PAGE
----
When Jindřich Heisler died of heart failure in Paris on Jan. 3, 1953, he was 38 years old, and his friends—poets and members of the French Surrealist group—chose to place his favorite book, the Czech translation of Gaspard de la Nuit, in his coffin. André Breton wrote an obituary in the journal Médium: “From his arrival in France in 1947 until the most recent days, Jindřich Heisler lived wholly for Surrealism.” His mother and sister, living in Chrast, his birthplace in East Bohemia, found out about his death when an acquaintance who listened to Radio Free Europe told them the news, “after some delay.” They were too frightened to talk about it openly, because the source of their knowledge and grief was illegal.
Surrealism Under Pressure, the current exhibition of Heisler’s work at the Art Institute of Chicago through July 1, presenting over half the artist’s small oeuvre, demonstrates the interface of Surrealism—sometimes playful or perversely psychological, sometimes macabre and ironic, often ethereal and idealistic—with 20th-century Central European history. Heisler was half-Jewish, but as the curator Jindřich Toman put it, “ ‘real life Jewishness’ started … only when he became a target of persecution during WWII.” You could say that Heisler—who was dedicated to “the magic tension between word and image”—had a Jewish fate.
Heisler came to Prague in 1936, after the death of his father, a wealthy Jewish industrialist. He had trained to be a chemist but wrote beautiful, dreamlike poems reminiscent of Rimbaud’s Illuminations. One of them is translated and reprinted in the exhibition’s excellent catalog. Like a lot of Heisler’s art, it’s tragically anticipatory:
Then the heart came gently to rest, like
a black, compact marble, on the plush
foundations of some unintelligible and
barely audible speeches, in whose sinuous
pauses it rolled until it ended in the maze
of growing plumage marbles.
Plumage marbles (also called cat’s eyes or Jubilees) are the clear marbles with a colored swirl at the center. Much of Heisler’s work employs toy props—dolls, toy soldiers, doll’s house furniture, miniature animals—taking you back to a child’s aching joy in objects. They are also reminders of how young Heisler was in 1938 when he joined the Czech Surrealist Group and began collaborating with some of its leaders—Jindřich Štyrský, Karel Teige, and Toyen (she chose this gender-neutral name for herself in the early 1920s)—artists who would eventually form a major part of his network in hiding.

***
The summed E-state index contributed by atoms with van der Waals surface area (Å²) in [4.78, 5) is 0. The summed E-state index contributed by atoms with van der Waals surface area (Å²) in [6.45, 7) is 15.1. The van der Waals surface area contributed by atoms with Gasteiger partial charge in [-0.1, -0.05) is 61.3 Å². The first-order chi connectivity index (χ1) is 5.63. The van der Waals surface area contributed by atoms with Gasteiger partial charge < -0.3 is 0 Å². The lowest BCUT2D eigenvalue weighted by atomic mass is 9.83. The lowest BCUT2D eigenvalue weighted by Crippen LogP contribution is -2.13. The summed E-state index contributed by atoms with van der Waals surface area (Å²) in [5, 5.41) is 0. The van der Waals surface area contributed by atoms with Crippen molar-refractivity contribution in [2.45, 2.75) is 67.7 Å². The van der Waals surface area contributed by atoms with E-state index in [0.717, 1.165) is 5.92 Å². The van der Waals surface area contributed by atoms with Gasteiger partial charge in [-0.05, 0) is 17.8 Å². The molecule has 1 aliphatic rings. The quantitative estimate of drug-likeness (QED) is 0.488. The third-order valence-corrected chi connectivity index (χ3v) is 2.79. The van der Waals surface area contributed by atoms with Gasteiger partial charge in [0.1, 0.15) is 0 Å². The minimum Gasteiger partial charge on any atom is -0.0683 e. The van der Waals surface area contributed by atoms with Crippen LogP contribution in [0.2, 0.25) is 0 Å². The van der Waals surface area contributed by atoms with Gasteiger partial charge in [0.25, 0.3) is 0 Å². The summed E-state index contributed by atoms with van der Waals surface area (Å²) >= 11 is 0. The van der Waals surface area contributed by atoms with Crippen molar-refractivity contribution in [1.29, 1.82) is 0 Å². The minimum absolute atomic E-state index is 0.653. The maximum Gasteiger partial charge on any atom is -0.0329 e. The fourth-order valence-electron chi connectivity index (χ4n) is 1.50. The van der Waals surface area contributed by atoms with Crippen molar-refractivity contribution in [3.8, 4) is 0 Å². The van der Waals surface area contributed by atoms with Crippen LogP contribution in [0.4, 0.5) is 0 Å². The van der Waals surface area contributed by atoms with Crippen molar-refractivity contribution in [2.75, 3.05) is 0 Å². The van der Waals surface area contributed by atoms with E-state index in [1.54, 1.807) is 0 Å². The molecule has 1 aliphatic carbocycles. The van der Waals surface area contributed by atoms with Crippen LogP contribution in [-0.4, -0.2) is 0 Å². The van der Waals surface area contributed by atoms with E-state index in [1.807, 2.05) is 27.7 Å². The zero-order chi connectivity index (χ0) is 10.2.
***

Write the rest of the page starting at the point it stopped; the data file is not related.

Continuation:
Heisler’s first Surrealist collaboration, The Specters of the Desert (1939), was a privately printed book, a group of poems he wrote in response to 12 idiosyncratic drawings that Toyen had made a few years earlier—dream imaginings of desiccated phantom and totemic figures in a bare land or an open sea. The limited edition of 300 small books coincided almost exactly with the invasion of Czechoslovakia and would have identified the two as degenerate artists. They had the poems translated from Czech into French, changed Heisler’s name from Jindřich to Henri, and falsely attributed publication to Albert Skira, Paris.
It’s been pointed out that this first publication, with imagery of an abandoned and nightmare world, meticulously and secretly produced to assure the book’s survival, was a metaphor that prefigured the rest of Heisler’s adult life. With defiance and commitment, Heisler continued living in Prague and working as a Surrealist, pushing forward the concept of book art and exploring techniques of photographic montage. In 1941, with the help of two professional photographers and a bookbinder, Heisler and Toyen created From the Strongholds of Sleep: Materialized Poems, a book of great originality (31 pages in all; there are six extant copies).